Universal's net worth varies greatly depending on the formula used to calculate it. Universal's fair market value is approximately $1,800,000, while its book value is $101,353. Under the FDCPA, plaintiffs may not recover more than 1% of a defendant's net worth. 15 U.S.C. § 1692K(a)(2)(B)(ii). Thus, the maximum recovery is $18,000 if Universal's net worth is its fair market value and $1,013 if its net worth is its hook value.

A. Standards for Statutory Interpretation

When construing the meaning of a statute enacted by Congress, a court must first look to the language of that statute. Newsom v. Friedman, 76 F.3d 813, 816 (7th Cir. 1996) (citing United States v. Hudspeth, 42 F.3d 1015, 1022 (7th Cir. 1994), cert. denied, 515 U.S. 1105, 115 S.Ct. 2252, 132 L.Ed.2d 260 (1995), "we may turn to the legislative history to interpret a statute only when the statute is ambiguous."). If a term is not defined by statute, a court construes the word in accord with its plain or ordinary meaning. Smith v. United States, 508 U.S. 223, 228, 113 S.Ct. 2050, 124 L.Ed.2d 138 (1993); see Mace v. Van Ru Credit Corp., 109 F.3d 338, 342 (7th Cir. 1997) ("divining congressional intent from an absence of expression is a quagmire that we must try to avoid."). However, if the plain language of a statute is ambiguous, a court must turn to the statute's legislative history in order to determine the intent of the drafters. Crandon v. United States, 494 U.S. 152, 153, 110 S.Ct. 997, 108 L.Ed.2d 132 (1990) (court will look not only to the statutory language but to the design of the statute as a whole and to its object and policy.).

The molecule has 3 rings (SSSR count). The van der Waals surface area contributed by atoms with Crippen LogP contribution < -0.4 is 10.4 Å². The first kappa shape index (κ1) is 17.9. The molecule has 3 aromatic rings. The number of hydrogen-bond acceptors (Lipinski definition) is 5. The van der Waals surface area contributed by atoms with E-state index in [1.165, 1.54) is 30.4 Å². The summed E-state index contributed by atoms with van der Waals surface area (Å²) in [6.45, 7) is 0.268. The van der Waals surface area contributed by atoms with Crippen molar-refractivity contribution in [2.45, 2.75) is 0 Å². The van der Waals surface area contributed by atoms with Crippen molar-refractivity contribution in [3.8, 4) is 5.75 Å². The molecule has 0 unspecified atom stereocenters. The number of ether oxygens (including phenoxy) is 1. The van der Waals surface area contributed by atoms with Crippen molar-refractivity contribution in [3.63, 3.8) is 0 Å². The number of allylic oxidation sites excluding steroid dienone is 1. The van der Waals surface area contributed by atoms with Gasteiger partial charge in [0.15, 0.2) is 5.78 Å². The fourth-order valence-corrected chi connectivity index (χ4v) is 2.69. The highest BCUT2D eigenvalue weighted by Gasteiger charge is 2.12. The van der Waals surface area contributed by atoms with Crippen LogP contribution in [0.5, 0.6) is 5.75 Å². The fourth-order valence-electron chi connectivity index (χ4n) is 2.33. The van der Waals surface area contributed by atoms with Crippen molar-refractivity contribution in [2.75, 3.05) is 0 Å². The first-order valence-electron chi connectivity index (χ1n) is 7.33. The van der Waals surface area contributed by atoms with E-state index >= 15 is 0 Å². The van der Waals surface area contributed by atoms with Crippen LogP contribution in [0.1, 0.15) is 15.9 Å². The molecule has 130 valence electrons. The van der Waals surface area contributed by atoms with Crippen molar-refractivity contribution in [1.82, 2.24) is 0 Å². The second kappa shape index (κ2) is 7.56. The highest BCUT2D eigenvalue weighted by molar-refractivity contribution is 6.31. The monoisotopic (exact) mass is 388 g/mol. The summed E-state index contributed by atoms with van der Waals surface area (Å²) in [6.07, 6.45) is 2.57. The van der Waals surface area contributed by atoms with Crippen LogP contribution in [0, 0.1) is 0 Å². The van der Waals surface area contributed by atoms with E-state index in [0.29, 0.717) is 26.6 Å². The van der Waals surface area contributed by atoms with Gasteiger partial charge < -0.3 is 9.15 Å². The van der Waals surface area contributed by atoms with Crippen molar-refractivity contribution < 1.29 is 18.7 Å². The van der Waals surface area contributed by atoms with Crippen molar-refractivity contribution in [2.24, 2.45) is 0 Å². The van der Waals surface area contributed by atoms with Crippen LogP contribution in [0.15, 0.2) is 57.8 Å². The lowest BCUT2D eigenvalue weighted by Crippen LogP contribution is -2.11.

Since the FDCPA does not define net worth, the Court will first examine the plain meaning of the term. The Court will then consider the purpose of the FDCPA.

B. The Plain Meaning of the Term Net Worth

To determine the plain meaning of a word in a statute, the Seventh Circuit has relied on the dictionary definition thereof. Bass v. Stolper; Koritzinsky, Brewster & Neider, S.C. 111 F.3d 1322, 1325 (7th Cir. 1997). Black's Law Dictionary defines net worth as "[t]he amount by which assets exceed liabilities. Remainder after deduction of liabilities from assets . . . The total assets of a person or business less the total liabilities." BLACK'S LAW DICTIONARY, 1041 (6th ed. 1990). Black's defines assets as "[p]roperty of all kinds, real and personal, tangible and intangible. . . ." Intangible assets are defined as "[a]ssets lacking physical existence; e.g. patents, trademarks, organization costs, goodwill." Id. at 118.

Book value, by contrast, does not account for intangible assets. As a result, using book value as a valuation formula results in relatively low estimations of businesses' values. Judge Posner has explained that

  [b]ook value is a virtually meaningless
  index. . . . The main component of book
  value is the original cost of the firm's
  assets, as depreciated. Wholly apart
  from the well-known vagaries of depreciation,
  if a firm's assets are specialized to